By Ty Higgins
This week, the County Presidents of The Ohio Farm Bureau Federation are making the annual trek to the Nation’s Capital for the 66thtime. The one thing that has not changed since the inaugural trip is that there is never a lack of issues
on The Hill that could have huge implications for agriculture.
One such issue is child labor. A proposal by the U.S. Department of Labor (DOL) to revise regulations on youth employment in agriculture could affect family farms across the country. Last September, the DOL published a notice of proposed rulemaking that would amend and expand a number of existing hazardous occupation orders as they pertain to the employment of youths under the age of 16 on farms.
Paul Schlegel, with the American Farm Bureau Federation, said this is one issue to keep a very close eye on.
“The Department of Labor received over 10,000 comments, most of which agree with our perspective,” said Schlegel about the overreach of authority of the proposed rule. “They have since said that they would re-proposed some parts of the rule, but we still don’t know what exactly what that means so we still have quite a ways to go until we have something that we can live with.”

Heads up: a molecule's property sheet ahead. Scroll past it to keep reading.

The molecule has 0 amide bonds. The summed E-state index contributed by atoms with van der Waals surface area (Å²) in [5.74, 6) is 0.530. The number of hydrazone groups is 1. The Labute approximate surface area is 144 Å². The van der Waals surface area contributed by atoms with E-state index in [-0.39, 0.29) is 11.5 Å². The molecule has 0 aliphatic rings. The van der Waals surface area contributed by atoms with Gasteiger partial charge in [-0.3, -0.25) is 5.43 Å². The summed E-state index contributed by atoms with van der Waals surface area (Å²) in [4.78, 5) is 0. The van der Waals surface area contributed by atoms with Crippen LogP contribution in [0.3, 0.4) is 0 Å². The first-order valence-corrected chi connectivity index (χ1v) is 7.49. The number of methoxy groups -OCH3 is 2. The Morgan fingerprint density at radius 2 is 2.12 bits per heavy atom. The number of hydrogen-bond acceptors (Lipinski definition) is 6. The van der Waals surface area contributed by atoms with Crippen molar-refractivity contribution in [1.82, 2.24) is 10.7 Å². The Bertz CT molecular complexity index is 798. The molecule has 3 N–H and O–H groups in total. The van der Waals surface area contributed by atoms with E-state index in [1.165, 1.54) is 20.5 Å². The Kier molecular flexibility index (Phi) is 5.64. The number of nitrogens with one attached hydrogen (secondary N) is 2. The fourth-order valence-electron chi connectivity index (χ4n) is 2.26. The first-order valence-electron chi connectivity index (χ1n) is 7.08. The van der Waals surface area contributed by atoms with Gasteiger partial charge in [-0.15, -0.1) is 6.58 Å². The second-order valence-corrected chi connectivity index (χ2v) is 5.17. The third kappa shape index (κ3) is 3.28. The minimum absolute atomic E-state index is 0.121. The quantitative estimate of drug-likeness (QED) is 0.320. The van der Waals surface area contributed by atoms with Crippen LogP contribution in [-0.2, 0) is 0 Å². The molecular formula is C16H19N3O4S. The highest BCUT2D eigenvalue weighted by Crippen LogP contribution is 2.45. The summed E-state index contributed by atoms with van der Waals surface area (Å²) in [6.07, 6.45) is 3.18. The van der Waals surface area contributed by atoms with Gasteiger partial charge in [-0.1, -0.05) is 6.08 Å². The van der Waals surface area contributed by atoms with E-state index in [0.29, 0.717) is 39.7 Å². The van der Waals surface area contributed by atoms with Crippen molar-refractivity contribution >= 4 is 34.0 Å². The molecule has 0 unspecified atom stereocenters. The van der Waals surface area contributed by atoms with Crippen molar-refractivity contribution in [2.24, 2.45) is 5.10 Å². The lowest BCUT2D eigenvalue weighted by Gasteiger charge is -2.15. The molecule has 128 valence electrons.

Why is this issue so important? With every generation becoming more and more removed from the farm, the viability of agriculture is contingent on the younger generation wanting to become a part of the farm for many years to come. If that early experience of the farm way of life is not available for young people, the ambition to keep the operation intact declines.
“We’re training a future generation of farmers,” Schlegel said. “They get a work ethic and a way of life that fewer and fewer people are exposed to and we would like to keep the interest in farming going.”
For approximately a decade, activists have attempted to pass legislation amending the Fair Labor Standards Act to restrict the ability of youth under the age of 16 to work in agriculture. Farm Bureau opposes this most recent attempt and is working in a bipartisan manner with members of both the House and the Senate to ensure that the department does not narrow the family farm exemption or unduly limit employment opportunities for youths under age 16 on farms.